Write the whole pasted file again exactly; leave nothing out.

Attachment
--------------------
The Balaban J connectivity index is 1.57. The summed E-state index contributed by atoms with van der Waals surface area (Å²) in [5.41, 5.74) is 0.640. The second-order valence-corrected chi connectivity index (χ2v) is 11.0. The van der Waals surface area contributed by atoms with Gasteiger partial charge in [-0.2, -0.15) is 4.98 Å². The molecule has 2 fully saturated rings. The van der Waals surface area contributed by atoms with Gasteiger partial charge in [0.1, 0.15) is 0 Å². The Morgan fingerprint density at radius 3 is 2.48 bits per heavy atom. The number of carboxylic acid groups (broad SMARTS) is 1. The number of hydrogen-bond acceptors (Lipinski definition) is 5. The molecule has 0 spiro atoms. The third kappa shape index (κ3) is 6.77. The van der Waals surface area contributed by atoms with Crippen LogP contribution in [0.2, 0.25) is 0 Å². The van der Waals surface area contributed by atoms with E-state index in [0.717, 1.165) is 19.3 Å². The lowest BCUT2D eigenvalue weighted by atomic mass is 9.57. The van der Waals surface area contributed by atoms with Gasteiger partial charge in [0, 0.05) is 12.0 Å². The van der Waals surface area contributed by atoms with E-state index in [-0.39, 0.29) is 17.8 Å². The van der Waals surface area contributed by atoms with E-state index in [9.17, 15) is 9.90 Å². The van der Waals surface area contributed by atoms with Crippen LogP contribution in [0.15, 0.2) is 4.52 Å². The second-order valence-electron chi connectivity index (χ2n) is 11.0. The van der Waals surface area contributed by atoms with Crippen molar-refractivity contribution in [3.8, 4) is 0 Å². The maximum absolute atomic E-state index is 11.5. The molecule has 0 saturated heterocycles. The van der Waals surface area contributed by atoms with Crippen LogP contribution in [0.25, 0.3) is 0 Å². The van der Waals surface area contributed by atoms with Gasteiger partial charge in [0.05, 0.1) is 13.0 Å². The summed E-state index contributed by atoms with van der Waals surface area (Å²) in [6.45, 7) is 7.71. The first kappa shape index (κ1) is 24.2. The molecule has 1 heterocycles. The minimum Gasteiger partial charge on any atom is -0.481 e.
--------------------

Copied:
The Balaban J connectivity index is 1.57. The summed E-state index contributed by atoms with van der Waals surface area (Å²) in [5.41, 5.74) is 0.640. The second-order valence-corrected chi connectivity index (χ2v) is 11.0. The van der Waals surface area contributed by atoms with Gasteiger partial charge in [-0.2, -0.15) is 4.98 Å². The molecule has 2 fully saturated rings. The van der Waals surface area contributed by atoms with Gasteiger partial charge in [0.1, 0.15) is 0 Å². The Morgan fingerprint density at radius 3 is 2.48 bits per heavy atom. The number of carboxylic acid groups (broad SMARTS) is 1. The number of hydrogen-bond acceptors (Lipinski definition) is 5. The molecule has 0 spiro atoms. The third kappa shape index (κ3) is 6.77. The van der Waals surface area contributed by atoms with Crippen LogP contribution in [0.2, 0.25) is 0 Å². The van der Waals surface area contributed by atoms with E-state index in [0.717, 1.165) is 19.3 Å². The lowest BCUT2D eigenvalue weighted by atomic mass is 9.57. The van der Waals surface area contributed by atoms with Gasteiger partial charge in [0, 0.05) is 12.0 Å². The van der Waals surface area contributed by atoms with E-state index in [-0.39, 0.29) is 17.8 Å². The van der Waals surface area contributed by atoms with E-state index in [9.17, 15) is 9.90 Å². The van der Waals surface area contributed by atoms with Crippen LogP contribution in [0.15, 0.2) is 4.52 Å². The second-order valence-electron chi connectivity index (χ2n) is 11.0. The van der Waals surface area contributed by atoms with Crippen molar-refractivity contribution in [3.8, 4) is 0 Å². The maximum absolute atomic E-state index is 11.5. The molecule has 0 saturated heterocycles. The van der Waals surface area contributed by atoms with Crippen LogP contribution in [0.25, 0.3) is 0 Å². The van der Waals surface area contributed by atoms with Gasteiger partial charge in [0.05, 0.1) is 13.0 Å². The summed E-state index contributed by atoms with van der Waals surface area (Å²) in [6.45, 7) is 7.71. The first kappa shape index (κ1) is 24.2. The molecule has 1 heterocycles. The minimum Gasteiger partial charge on any atom is -0.481 e.